Operation Nickel Grass was launched by the United States shortly after the Yom Kippur attack in an effort to supply Israel with an influx of munitions. This airlift, the Nixon Foundation posited, “Literally allowed munitions and materiel to seemingly re-spawn for the Israeli counter-effort. Five hundred-sixty-seven missions were flown throughout the airlift, dropping over twenty-two thousand tons of supplies. An additional ninety thousand tons of materiel were delivered by the sea.”[4] The panoply of Israeli military successes following Operation Nickel Grass resulted in General Secretary Brezhnev requesting a ceasefire, which concerned soviet leaders. President Nixon, recognizing the gravity of a ceasefire and the role it would play in deterring efforts by the Soviet Union to advance communism in the Middle East further, agreed to a ceasefire. President Nixon signed the ceasefire on October 24, 1973. President Nixon believed an Israeli victory in the Yom Kippur War would be the opening salvo in a series of peace agreements between Israel and the Arab States. Up to this point, there had never been a formal peace agreement between Israel and the Middle East. Eliminating Soviet domination of the Middle East and imposition of Western values in the region required diplomatic overtures by Richard Nixon to Middle Eastern leaders sympathetic to peace.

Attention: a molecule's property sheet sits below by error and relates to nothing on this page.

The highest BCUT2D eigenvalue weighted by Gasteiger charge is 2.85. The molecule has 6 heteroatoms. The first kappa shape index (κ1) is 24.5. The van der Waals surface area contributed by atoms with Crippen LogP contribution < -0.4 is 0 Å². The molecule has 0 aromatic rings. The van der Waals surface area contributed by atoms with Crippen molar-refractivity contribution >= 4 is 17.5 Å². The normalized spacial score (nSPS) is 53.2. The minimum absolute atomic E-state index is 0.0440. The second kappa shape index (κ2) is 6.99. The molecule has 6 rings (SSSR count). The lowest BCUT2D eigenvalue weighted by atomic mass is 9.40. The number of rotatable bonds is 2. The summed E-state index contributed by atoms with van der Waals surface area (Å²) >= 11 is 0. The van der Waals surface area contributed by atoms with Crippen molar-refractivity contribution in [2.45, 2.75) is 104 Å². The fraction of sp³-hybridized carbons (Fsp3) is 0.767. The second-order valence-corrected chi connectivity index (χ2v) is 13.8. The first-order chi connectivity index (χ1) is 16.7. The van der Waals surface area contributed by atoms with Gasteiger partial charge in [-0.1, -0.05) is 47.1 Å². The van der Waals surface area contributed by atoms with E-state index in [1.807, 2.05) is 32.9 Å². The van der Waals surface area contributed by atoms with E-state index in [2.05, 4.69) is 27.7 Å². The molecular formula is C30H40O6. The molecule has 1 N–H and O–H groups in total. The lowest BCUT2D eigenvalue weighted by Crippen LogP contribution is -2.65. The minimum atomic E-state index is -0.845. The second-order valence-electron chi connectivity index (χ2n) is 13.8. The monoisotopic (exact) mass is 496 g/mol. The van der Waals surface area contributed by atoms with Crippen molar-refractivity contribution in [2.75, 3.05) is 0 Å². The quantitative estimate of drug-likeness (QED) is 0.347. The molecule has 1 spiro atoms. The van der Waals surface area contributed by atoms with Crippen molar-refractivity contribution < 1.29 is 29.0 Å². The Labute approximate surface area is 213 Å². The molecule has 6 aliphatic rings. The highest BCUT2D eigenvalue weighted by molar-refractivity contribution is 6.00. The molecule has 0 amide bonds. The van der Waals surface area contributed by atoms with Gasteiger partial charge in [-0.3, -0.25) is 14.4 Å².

Recognizing the futility of their efforts, Middle Eastern leaders, particularly Anwar Sadat, Egypt’s president “proposed enforcing the ceasefire by sending ground troops to the region, which the White House rejected.”[5]  President Nixon’s refusal to comply with Sadat’s request prompted Brezhnev to threaten a unilateral ceasefire should the United States refuse to employ troops. Sensing heightened tensions and a potential war with the United States’ chief rival for global hegemony, Nixon formed the Washington Special Action Group, comprised of high-ranking military and intelligence officials. In preparation for a potential war between the United States and the Soviet Union, Air Force pilots were prepared for potential strikes on strategic targets in the Middle East and two aircraft carriers were deployed to the Mediterranean. According to the Richard Nixon Foundation, “A war with the Soviet Union came to its closest point since the Cuban Missile Crisis eleven years earlier.”[6] American military prowess and the knowledge that they would be annihilated in a head-to-head battle with the United States, promoted the Soviet Union to rescind their threats. Richard Nixon’s swift action and unparalleled diplomatic skills also posed a strategic advantage for the United States. Had Nixon not taken a hard-line stance, threatened military action, and abandoned détente, Israel might cease to exist in 2024.